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OBJECTIVE: Activating mutations in the KCNJ11 gene, encoding the Kir6.2 subunit of the KATP channel, result in permanent neonatal diabetes mellitus. They also may cause neurologic symptoms such as mental retardation and motor problems (iDEND syndrome) and epilepsy (DEND syndrome). Sulphonylurea (SU) treatment is reported to alleviate both the neurologic symptoms and diabetes in such cases. The study aimed to establish the magnitude and functional basis of the effect of SUs on the neurologic phenotype in children with iDEND using neuroimaging before and after insulin replacement with glibenclamide. RESEARCH DESIGN AND METHODS: To localize and quantify the effect of glibenclamide administration, we performed single-photon emission computed tomography in seven patients with different mutations in KCNJ11. In five patients, measurements before and after initiation of SU treatment were performed. RESULTS Significant changes in single-photon emission computed tomography signal intensity after transfer to SU therapy were restricted to the cerebellum, consistent with previous data showing high Kir6.2 expression in this brain region. Cerebellar perfusion improved for both left (P = 0.006) and right (P = 0.01) hemispheres, with the mean improvement being 26.7 ± 7.1% (n = 5). No patients showed deterioration of cerebellar perfusion on SU therapy. Electrophysiological studies revealed a good correlation between the magnitude of KATP channel dysfunction and the clinical phenotype; mutant channels with the greatest reduction in adenosine 5'-triphosphate inhibition were associated with the most severe neurologic symptoms. CONCLUSIONS: We conclude it is likely that at least some of the beneficial effects of SU treatment on neurodevelopment in iDEND patients result from improved cerebellar perfusion.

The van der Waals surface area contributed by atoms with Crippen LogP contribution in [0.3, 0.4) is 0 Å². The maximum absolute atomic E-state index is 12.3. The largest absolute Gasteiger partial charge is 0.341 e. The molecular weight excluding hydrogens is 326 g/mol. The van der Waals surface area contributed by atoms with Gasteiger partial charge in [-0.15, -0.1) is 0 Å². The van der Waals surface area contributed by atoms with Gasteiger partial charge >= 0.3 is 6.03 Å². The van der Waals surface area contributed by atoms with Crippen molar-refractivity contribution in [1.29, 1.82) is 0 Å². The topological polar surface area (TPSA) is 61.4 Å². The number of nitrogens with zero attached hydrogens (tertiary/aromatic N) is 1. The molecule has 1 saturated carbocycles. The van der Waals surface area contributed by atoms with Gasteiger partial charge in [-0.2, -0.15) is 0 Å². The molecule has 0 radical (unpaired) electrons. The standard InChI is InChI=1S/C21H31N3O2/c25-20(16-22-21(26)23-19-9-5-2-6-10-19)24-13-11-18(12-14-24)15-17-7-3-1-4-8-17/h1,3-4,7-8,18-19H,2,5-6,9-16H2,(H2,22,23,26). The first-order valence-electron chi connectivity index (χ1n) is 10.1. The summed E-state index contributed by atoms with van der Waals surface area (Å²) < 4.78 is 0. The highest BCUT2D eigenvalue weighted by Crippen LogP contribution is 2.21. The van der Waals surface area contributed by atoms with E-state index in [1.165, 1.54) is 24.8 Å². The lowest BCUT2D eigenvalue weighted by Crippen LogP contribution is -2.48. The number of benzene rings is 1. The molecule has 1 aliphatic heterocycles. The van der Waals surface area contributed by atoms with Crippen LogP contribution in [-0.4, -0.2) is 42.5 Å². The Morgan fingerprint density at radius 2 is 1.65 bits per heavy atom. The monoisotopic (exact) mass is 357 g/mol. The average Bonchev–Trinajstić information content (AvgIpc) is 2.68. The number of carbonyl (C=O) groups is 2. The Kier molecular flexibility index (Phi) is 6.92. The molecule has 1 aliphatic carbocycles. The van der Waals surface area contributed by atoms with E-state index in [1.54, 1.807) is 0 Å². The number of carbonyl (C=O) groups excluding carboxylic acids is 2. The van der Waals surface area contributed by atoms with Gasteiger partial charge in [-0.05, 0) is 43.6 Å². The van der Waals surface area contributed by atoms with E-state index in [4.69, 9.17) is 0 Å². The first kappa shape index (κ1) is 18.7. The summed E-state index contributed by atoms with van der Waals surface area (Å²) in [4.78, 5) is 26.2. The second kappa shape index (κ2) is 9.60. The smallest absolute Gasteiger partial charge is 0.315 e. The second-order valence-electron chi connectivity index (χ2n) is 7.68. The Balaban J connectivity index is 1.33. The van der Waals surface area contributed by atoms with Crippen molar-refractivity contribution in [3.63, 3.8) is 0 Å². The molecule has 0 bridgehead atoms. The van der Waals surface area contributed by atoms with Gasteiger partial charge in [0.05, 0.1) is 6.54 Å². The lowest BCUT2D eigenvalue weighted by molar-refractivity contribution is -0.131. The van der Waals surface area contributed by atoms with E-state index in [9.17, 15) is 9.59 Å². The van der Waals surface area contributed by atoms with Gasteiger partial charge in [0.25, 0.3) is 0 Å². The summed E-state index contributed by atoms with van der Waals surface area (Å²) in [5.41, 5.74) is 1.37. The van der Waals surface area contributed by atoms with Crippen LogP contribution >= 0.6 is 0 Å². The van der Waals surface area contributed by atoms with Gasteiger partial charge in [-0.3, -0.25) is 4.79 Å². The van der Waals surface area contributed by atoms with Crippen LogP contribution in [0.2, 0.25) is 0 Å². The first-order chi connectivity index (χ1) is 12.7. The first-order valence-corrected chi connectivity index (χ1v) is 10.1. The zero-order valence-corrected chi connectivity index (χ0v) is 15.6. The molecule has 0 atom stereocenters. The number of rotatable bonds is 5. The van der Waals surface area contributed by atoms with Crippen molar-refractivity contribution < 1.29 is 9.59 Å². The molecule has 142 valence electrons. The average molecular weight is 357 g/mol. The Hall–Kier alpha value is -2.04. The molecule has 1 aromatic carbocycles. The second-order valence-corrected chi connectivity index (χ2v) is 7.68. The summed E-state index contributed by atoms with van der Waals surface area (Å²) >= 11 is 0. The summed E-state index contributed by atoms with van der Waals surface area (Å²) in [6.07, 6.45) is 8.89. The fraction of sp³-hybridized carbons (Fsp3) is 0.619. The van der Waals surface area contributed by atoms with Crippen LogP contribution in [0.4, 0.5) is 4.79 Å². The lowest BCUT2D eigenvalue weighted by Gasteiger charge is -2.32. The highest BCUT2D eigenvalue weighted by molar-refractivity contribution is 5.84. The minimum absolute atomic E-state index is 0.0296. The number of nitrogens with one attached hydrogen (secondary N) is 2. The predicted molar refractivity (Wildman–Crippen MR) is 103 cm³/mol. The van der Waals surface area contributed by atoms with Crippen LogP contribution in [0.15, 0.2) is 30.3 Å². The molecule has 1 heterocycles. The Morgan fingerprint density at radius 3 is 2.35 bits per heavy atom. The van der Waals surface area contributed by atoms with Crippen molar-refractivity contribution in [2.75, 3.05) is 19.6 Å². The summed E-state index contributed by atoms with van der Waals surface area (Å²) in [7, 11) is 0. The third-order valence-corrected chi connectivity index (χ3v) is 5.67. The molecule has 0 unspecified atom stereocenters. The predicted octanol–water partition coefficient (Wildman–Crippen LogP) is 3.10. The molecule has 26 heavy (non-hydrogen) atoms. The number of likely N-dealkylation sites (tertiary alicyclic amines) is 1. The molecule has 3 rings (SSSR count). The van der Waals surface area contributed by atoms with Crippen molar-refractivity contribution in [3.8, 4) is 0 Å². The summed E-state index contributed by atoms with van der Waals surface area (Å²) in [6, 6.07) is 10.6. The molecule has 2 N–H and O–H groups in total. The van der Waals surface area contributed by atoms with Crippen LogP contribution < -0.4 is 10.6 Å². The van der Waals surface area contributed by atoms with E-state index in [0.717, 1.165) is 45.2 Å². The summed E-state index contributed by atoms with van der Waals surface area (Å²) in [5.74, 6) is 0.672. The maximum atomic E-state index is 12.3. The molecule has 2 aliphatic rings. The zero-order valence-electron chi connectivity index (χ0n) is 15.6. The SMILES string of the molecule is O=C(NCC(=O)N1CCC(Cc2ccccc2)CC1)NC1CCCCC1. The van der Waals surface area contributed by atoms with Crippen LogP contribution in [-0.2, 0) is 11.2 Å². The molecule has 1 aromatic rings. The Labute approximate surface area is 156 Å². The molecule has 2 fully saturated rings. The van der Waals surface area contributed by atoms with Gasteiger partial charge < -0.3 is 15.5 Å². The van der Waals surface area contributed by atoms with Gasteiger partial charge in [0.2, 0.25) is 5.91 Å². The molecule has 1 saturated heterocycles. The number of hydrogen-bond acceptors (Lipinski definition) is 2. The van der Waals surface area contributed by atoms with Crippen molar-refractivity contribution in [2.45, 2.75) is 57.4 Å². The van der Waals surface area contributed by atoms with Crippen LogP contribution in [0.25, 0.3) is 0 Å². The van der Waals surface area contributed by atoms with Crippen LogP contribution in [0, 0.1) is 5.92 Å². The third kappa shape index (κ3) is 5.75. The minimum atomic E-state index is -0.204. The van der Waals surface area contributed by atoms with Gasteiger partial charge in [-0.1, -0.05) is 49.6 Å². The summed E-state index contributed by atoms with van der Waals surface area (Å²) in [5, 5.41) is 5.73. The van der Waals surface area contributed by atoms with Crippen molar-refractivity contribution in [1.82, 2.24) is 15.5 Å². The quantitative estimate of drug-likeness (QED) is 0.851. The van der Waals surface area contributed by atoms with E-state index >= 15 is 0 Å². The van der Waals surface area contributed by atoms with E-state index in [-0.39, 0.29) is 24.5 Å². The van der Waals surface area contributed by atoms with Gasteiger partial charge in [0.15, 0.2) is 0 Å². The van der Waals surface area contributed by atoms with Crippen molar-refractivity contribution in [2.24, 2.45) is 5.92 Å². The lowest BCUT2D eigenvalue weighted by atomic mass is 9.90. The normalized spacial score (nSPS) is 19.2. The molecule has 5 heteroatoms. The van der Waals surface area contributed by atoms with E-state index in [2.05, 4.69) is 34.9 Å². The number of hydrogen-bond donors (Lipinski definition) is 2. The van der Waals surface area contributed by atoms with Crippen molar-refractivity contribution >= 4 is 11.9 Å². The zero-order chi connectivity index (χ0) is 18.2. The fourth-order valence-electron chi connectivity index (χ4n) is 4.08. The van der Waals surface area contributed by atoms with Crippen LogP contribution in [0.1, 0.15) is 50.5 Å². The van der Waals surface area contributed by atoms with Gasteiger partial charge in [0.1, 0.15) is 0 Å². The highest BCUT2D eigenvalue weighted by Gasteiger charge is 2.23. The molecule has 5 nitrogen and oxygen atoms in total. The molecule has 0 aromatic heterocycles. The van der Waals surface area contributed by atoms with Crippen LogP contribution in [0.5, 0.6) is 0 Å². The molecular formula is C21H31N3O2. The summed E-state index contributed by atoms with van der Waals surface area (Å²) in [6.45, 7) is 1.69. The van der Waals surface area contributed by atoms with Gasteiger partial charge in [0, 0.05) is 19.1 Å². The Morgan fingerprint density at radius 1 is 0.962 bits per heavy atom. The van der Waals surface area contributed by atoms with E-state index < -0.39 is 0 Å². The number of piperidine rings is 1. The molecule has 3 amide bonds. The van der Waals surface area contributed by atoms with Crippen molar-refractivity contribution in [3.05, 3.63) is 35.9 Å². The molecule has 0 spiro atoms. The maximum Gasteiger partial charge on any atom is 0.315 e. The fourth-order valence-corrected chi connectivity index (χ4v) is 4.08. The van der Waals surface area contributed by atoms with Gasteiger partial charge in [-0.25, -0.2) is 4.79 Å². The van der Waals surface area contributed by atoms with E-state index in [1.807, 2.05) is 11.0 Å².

Original publication

DOI

10.2337/dc12-2166

Type

Journal article

Journal

Diabetes Care

Publication Date

08/2013

Volume

36

Pages

2311 - 2316

Keywords

Adolescent, Cerebellum, Child, Child, Preschool, Diabetes Mellitus, Female, Glyburide, Humans, Infant, Infant, Newborn, Male, Potassium Channels, Inwardly Rectifying, Sulfonylurea Compounds, Tomography, Emission-Computed, Single-Photon